Quelea quelea (Red-billed quelea) 

Rooibekkwelea [Afrikaans]; Enzunge (applied to some of the bishops, widows and sparrows) [Kwangali]; Thaha (generic term for bishops and queleas) [South Sotho]; Lerwerwe [North Sotho]; Chimokoto [Shona]; Inyonyane [Swazi]; Ndzheyana (generic term for weaver or quelea) [Tsonga]; Roodbekwever [Dutch]; Travailleur bec rouge [French]; Blutschnabelweber [German]; Quelea-de-bico-vermelho [Portuguese]

Life > Eukaryotes > Opisthokonta > Metazoa (animals) > Bilateria > Deuterostomia > Chordata > Craniata > Vertebrata (vertebrates)  > Gnathostomata (jawed vertebrates) > Teleostomi (teleost fish) > Osteichthyes (bony fish) > Class: Sarcopterygii (lobe-finned fish) > Stegocephalia (terrestrial vertebrates) > Tetrapoda (four-legged vertebrates) > Reptiliomorpha > Amniota > Reptilia (reptiles) > Romeriida > Diapsida > Archosauromorpha > Archosauria > Dinosauria (dinosaurs) > Saurischia > Theropoda (bipedal predatory dinosaurs) > Coelurosauria > Maniraptora > Aves (birds) > Order: Passeriformes > Family: Ploceidae > Genus: Quelea

Quelea quelea (Red-billed quelea)  Quelea quelea (Red-billed quelea)

Red-billed quelea female in non-breeding plumage. [photo Callie de Wet ]

Red-billed quelea male in breeding plumage, Mokala National Park, South Africa. [photo Duncan Robertson ]

Quelea quelea (Red-billed quelea) 

Massive Red-billed quelea flock. [photo Peter Steyn ]

Distribution and habitat

It is the most abundant wild bird on the planet, with an estimated population of 1.5 billion birds, occurring across much of sub-Saharan Africa, excluding the lowland forests of West Africa, arid areas of southern Namibia, south-western Botswana and the southern half of South Africa. It is most prolific in semi-arid habitats such as thornveld and cultivated land, but it may also occupy exceptionally wet or dry areas.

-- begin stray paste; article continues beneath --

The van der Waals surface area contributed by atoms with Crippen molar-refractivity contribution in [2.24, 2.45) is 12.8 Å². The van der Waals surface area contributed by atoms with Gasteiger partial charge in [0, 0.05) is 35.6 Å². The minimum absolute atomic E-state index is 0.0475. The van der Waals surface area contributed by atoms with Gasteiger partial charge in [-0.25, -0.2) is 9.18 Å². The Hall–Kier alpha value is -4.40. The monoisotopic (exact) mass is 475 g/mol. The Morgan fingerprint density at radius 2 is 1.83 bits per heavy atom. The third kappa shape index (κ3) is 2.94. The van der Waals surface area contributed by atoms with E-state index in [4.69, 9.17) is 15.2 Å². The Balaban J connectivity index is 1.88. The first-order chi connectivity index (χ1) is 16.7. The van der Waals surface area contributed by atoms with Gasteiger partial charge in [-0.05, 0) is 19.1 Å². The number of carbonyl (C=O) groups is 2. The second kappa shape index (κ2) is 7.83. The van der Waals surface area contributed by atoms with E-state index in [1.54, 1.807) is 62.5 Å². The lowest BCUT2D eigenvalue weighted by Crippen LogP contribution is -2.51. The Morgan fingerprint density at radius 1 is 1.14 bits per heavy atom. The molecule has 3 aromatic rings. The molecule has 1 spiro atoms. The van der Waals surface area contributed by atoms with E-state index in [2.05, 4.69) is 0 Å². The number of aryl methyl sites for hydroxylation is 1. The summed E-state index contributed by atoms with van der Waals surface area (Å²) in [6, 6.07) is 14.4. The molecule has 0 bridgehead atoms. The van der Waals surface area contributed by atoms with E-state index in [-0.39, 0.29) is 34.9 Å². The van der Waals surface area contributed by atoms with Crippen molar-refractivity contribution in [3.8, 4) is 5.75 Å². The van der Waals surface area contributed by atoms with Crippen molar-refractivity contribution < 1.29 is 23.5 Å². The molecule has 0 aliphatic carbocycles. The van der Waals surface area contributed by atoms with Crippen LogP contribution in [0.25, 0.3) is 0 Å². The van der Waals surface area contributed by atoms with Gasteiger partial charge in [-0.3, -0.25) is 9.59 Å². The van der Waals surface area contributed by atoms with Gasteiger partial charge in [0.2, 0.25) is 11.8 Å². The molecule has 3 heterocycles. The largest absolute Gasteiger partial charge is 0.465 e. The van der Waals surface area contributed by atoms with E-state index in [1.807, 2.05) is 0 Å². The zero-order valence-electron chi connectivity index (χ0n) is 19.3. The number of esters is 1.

Distribution of Red-billed weaver in southern Africa, based on statistical smoothing of the records from first SA Bird Atlas Project ( Animal Demography unit, University of Cape Town; smoothing by Birgit Erni and Francesca Little). Colours range from dark blue (most common) through to yellow (least common). See here for the latest distribution from the SABAP2.  

Predators and parasites

At different stages of development it has been recorded as prey of the following animals:

Movements and migrations

Nomadic, moving across large and short distances in search of rainfall and the abundance of food which follows.

Food 

It mainly eats seeds of cereals and grasses, supplemented with arthropods taken from vegetation and in flight. It is highly gregarious, living in flocks which can be have millions of birds, which can completely devastate cultivate areas. The following food items have been recorded in its diet:

Breeding

  • Monogamous and highly colonial, breeding in highly synchronised colonies which can be several kilometres in diameter! It is territorial, but the male and female only defend the immediate vicinity of their nest.
  • The nest is built solely by the male in about 2-3 days, consisting of a small oval grass ball with a side-top entrance covered by a small hood. It is typically attached to a thorny tree along with many other nests made by other males.
  • Egg-laying season is from December-March.
  • It lays 1-5 eggs, which are incubated mainly by the female for about 10-12 days, while the male occasionally takes a short shift in the daytime.
  • The chicks leave the nest after about 10-13 days, becoming fully independent about 10-11 days later.

Threats

Not threatened, in fact it is so abundant and such a pest that millions of birds are culled annually using explosives at roost sites and aerial spraying, but even that doesn't have any long term affect on its population.

References

  • Hockey PAR, Dean WRJ and Ryan PG 2005. Roberts - Birds of southern Africa, VIIth ed. The Trustees of the John Voelcker Bird Book Fund, Cape Town. 

 

 

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